Silfab Solar signs agreement with NorSun for U.S.-made wafers


North American solar panel manufacturer Silfab Solar (Silfab) and Norwegian ingot and wafer producer NorSun signed a memorandum of agreement for to supply NorSun’s planned 5 GW ingot and wafer production facility in the U.S.

In March Silfab announced plans to invest $125 million investment to expand its facilities and launch a third cell and module fabrication facility in the United States. The company anticipates 1 GW cell production and 1.2 GW module production, which it expects to reach operations in 2024. 

NorSun recently raised $8.5 million in new equity to further develop clean energy manufacturing projects in the United States, including a 5 GW ingot and wafer production facility.

Both companies will benefit from the support of the Inflation Reduction Act, which is stimulating a manufacturing renaissance. However, while much module manufacturing is expected in the U.S., ingot wafer and cell production do not align.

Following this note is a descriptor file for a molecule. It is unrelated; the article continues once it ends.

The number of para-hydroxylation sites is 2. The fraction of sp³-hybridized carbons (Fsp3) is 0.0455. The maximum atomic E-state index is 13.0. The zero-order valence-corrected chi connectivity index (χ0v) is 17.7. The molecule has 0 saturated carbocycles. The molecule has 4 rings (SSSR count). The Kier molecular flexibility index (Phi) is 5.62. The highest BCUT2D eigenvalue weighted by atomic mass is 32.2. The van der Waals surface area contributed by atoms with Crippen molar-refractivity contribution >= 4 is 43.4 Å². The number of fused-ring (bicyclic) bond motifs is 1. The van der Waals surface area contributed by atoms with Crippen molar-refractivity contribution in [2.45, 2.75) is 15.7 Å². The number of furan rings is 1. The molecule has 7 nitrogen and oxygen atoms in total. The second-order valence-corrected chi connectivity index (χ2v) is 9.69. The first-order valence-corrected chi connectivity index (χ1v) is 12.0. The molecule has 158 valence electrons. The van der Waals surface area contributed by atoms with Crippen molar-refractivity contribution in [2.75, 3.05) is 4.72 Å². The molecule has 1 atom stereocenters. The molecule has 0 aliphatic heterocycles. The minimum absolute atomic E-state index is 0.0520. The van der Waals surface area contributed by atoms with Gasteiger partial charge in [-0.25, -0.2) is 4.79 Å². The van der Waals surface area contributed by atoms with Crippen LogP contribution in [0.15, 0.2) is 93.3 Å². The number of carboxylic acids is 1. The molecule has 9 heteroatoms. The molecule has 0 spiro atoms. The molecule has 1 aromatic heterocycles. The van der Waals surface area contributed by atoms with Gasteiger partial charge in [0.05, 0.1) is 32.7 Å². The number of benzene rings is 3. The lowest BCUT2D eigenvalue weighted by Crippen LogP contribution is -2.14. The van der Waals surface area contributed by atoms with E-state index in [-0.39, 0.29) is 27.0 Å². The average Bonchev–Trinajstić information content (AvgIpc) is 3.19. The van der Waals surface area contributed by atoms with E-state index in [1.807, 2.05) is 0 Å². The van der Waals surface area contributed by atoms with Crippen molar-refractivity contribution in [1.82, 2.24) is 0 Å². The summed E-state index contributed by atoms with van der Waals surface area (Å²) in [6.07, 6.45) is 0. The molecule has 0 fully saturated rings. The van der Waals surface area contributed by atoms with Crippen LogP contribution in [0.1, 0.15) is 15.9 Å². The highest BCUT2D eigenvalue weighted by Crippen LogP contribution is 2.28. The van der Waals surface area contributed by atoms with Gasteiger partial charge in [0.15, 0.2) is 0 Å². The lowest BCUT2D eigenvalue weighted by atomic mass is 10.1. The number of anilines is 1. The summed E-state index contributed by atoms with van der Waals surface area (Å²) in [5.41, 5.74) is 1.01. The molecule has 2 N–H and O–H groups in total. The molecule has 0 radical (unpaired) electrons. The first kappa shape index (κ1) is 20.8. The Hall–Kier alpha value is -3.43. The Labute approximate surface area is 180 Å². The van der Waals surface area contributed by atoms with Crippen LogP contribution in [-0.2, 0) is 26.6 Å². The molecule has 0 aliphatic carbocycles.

According to the Solar Energy Industries Association (SEIA), the current domestic solar module capacity is 8 GW. However, more than 155 GW of solar supply chain capacity expansions have been announced since the passing of the IRA. This has resulted in an estimated $20 billion investment across domestic communities, leading to various production additions, including: 

  • 85 GW of solar module capacity
  • 43 GW of solar cells
  • 20 GW of silicon ingots and wafers
  • 7 GW of inverter capacity 

​​According to Paolo Maccario, CEO of Silfab, the agreement between NorSun and Silfab “adds strategic value to Silfab’s unwavering commitment to supply North America with domestically produced, high-performing solar panels”.

Meanwhile, Norsun temporarily suspended wafer production in Norway, as module oversupply in Europe is affecting pricing across the solar value chain, resulting in employee layoffs through the end of this year. The company reports that it will continue to concentrate on its short-term and long-term expansion plans, including plans to upgrade its production line in Årdal.


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